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September 24, 2012 | by  | in Opinion |
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Science: What’s It Up To?

Entering the third dimension

Those alty boners studying at Te Aro might have a fair idea about the ins-and-outs of 3D printing, I’m sure not everyone is familiar. Basically, you design your ashtray or whatever it is you want to print out on some modelling software like CAD, then send it to the printer. You then select the type of material you want your ashtray to be made from, and it begins to print it, layer on top of layer, until it’s fully formed. Some of these printers can print out hundreds of material types, such as rubbers, plastics, metals, even organics! There is theoretically no limit on what can be printed, we just need bigger printers and new materials to print with. Currently the technology is being used in many fields such as medicine, doctors can print out simple human body parts. I know what you’re thinking tiny-dong, but we’re not there yet. That being said, a lower jaw was printed out and successfully implanted into a patient earlier this year. Also, spare parts for vehicles and machines are a simple print, which makes maintenance a thousand times simpler and cheaper.

So what is the future of this technology you might ask?

One idea is home-based printing. Forget buying something online and waiting for the postman. Simply buy the design and print it off at home. See a new Lego bionicle you want? Print that bitch. Can’t afford a printer? Go to your local print shop. You bring in your receipt from Nike.com and the bros down at Printshop print them out for you. This is probably more favoured by intellectual property owners—I doubt Nike would be happy with everyone torrenting the new pair of Air Force Ones. The very same issues the music industry has been whining about for more than a decade are now about to be visited on manufactured goods as well.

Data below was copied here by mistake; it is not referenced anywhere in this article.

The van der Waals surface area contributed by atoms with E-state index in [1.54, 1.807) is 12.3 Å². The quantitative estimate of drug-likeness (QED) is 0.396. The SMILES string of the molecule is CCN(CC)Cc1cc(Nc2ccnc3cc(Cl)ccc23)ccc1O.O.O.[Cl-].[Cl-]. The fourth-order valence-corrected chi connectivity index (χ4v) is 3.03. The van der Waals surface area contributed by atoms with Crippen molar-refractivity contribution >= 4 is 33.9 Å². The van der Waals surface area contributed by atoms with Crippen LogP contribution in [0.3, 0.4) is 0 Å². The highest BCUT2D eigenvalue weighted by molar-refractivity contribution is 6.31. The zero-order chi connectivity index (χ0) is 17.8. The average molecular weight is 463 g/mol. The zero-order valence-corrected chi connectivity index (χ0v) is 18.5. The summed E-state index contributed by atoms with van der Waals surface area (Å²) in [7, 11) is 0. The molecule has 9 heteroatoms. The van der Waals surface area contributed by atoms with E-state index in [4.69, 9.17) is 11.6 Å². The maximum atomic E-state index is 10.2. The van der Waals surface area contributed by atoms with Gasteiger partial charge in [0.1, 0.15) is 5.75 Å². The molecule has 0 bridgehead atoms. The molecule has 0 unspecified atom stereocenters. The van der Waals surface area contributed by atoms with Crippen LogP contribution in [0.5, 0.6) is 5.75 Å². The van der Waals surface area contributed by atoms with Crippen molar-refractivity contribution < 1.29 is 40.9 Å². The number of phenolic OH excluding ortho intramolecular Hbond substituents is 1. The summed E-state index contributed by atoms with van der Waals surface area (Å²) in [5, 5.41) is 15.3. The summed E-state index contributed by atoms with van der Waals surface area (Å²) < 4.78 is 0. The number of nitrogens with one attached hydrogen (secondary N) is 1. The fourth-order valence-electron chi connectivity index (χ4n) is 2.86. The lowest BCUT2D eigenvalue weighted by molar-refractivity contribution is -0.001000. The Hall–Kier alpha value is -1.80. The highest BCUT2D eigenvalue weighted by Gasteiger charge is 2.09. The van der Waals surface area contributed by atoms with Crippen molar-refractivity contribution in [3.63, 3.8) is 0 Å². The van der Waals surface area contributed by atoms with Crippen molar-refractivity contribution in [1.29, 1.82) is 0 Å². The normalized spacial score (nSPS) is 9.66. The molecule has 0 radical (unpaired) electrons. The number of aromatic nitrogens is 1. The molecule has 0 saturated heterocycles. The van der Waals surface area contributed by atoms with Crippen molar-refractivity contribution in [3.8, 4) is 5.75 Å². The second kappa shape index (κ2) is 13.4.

Scary thought: in some US states, every part of the AR-15 (a gun) can be purchased and printed without a license except for the lower receiver. Recently the design for the lower receiver was posted online on a design sharing website. That last part can now be printed at home, license-free. Some debate whether the design will work properly, but the larger point is clear: assuming the design works, any 3D printer that can handle metal or polymers can privately print out the necessary part for a functional, unregistered gun. This could eventually place an arsenal of untraceable guns in the hands of people who would not be able to legally buy them. Plus, America’s gun violence will be easy to export—right over the internet—to other countries that have stricter gun ownership regulations.

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